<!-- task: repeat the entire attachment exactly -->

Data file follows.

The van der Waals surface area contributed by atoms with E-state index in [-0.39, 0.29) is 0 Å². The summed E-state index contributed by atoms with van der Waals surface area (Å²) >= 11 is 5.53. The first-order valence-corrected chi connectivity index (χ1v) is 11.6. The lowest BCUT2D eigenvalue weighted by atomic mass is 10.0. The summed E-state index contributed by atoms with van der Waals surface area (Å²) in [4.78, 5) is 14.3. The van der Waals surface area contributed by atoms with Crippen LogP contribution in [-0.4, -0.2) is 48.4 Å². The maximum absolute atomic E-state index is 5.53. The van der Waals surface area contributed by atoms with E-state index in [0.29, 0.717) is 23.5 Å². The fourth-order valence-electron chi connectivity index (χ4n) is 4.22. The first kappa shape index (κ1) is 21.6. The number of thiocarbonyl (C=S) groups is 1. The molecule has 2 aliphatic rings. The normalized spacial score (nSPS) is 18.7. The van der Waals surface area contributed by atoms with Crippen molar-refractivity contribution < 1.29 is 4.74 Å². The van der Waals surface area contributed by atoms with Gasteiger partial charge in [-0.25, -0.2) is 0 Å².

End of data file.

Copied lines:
The van der Waals surface area contributed by atoms with E-state index in [-0.39, 0.29) is 0 Å². The summed E-state index contributed by atoms with van der Waals surface area (Å²) >= 11 is 5.53. The first-order valence-corrected chi connectivity index (χ1v) is 11.6. The lowest BCUT2D eigenvalue weighted by atomic mass is 10.0. The summed E-state index contributed by atoms with van der Waals surface area (Å²) in [4.78, 5) is 14.3. The van der Waals surface area contributed by atoms with Crippen LogP contribution in [-0.4, -0.2) is 48.4 Å². The maximum absolute atomic E-state index is 5.53. The van der Waals surface area contributed by atoms with E-state index in [0.29, 0.717) is 23.5 Å². The fourth-order valence-electron chi connectivity index (χ4n) is 4.22. The first kappa shape index (κ1) is 21.6. The number of thiocarbonyl (C=S) groups is 1. The molecule has 2 aliphatic rings. The normalized spacial score (nSPS) is 18.7. The van der Waals surface area contributed by atoms with Crippen molar-refractivity contribution < 1.29 is 4.74 Å². The van der Waals surface area contributed by atoms with Gasteiger partial charge in [-0.25, -0.2) is 0 Å².